For Colette, women embody that life force in their strength, endurance, adaptability, and ability to face life’s problems squarely because she believes that women are more in harmony with nature than men. All of her heroines and most of her female characters embody these qualities, but none of her male characters exhibits them.

Although the three major female characters in the Chéri novels are different types of women, all of them are depicted positively. Edmée represents Colette’s idea of the so-called New Woman who takes advantage of the opportunities afforded her by World War I. While Colette obviously admires Edmée’s choices, however, she is nevertheless depicted as humorless, somewhat insensitive, and lacking human warmth.

Léa de Lonval and Charlotte Peloux are parallel...

(The entire section is 437 words.)

Literary Techniques

(Beacham's Encyclopedia of Popular Fiction)

Indicative of the author's aesthetic distance in Cheri and The Last of Cheri is the point of view, third person, with much...

(The entire section is 467 words.)

Literary Precedents

(Beacham's Encyclopedia of Popular Fiction)

The best precedent for most of Colette's fiction is the work that she had already done. As Janet Planner has observed, more than any other...

(The entire section is 141 words.)

Related Titles

(Beacham's Encyclopedia of Popular Fiction)

Colette reverses the ages of her lovers in Gigi (1944), but addresses some of the same themes of love and age.

(The entire section is 20 words.)


(Beacham's Encyclopedia of Popular Fiction)

Cheri was adapted for the stage in 1921 by Colette and Leopold Marchand. She wrote that what she had to teach her collaborator — as...

(The entire section is 133 words.)


(Critical Guide to Settings and Places in Literature)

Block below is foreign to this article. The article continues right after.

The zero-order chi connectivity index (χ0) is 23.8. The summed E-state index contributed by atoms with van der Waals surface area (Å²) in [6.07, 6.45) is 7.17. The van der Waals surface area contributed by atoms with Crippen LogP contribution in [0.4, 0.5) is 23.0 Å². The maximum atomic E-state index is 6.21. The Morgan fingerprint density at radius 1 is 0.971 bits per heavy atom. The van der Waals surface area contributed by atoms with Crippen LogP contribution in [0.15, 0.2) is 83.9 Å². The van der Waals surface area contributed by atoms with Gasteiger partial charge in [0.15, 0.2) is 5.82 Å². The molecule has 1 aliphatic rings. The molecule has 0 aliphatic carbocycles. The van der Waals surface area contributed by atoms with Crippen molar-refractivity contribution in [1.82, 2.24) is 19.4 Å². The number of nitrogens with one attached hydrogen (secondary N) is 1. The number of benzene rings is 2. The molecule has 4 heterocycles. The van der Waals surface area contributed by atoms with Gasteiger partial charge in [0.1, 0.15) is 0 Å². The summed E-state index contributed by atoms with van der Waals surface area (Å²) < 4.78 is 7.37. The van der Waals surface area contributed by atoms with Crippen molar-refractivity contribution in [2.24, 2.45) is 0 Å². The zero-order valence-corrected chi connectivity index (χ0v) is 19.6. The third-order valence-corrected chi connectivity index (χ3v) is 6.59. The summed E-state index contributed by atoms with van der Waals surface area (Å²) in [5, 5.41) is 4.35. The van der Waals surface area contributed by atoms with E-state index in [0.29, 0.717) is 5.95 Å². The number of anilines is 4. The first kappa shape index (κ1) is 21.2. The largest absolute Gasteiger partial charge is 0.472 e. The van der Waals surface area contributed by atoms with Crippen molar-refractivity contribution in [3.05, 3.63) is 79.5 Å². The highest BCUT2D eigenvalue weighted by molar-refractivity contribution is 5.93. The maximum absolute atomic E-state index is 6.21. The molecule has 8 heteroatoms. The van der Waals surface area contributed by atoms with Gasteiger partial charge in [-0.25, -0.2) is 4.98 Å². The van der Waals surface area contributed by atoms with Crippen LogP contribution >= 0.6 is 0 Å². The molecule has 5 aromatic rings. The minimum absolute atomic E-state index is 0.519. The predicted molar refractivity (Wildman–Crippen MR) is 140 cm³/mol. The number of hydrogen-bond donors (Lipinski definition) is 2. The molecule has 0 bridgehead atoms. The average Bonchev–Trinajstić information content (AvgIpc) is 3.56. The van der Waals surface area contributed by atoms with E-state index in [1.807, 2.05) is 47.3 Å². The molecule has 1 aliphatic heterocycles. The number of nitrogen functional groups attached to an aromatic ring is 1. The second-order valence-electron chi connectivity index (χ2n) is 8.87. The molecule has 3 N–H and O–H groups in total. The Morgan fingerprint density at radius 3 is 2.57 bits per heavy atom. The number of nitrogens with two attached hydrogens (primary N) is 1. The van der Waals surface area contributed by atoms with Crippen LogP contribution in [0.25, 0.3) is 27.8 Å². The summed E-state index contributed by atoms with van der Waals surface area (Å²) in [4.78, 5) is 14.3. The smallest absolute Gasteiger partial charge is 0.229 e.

Dormann, Geneviève. Colette: A Passion for Life. Translated by David Macey and Jane Brenton. New York: Abbeville Press, 1985. An excellent collection of photos and pictures from Colette’s life. Useful for an author whose work is as autobiographical as hers. Contains some illustrations for an edition of Chéri by artist Marcel Vertès.

Lottman, Herbert. Colette: A Life. Boston: Little, Brown, 1991. Biography accounting for all Colette’s major works. Provides a summary of the autobiographical content of Chéri and the conditions of its creation.

Marks, Elaine. Colette. New Brunswick, N.J.: Rutgers University Press, 1960. Critical biography has remained authoritative over the years. Provides excellent close readings of Chéri and its sequels which Marks terms “parables of experience.”

Sarde, Michèle. Colette: Free and Fettered. Translated by Richard Miller. New York: William Morrow, 1980. A definitive biography. Provides a strong feminist perspective on Colette’s life and work.

Stewart, Joan Hinde. Colette. Boston: Twayne, 1983. A good introduction to Colette’s work. Analyzes Chéri together with three works which continue its themes and use some of the same characters: The Ripening Seed (1923), The Last of Chéri (1926), and The Break of Day (1928). Contains a selected bibliography.

Ward Jouve, Nicole. Colette. Brighton, England: Harvester Press, 1987. A feminist analysis which addresses the question of “women’s writing” in Colette’s major works. Chéri illustrates an aspect of the power relationship between men and women.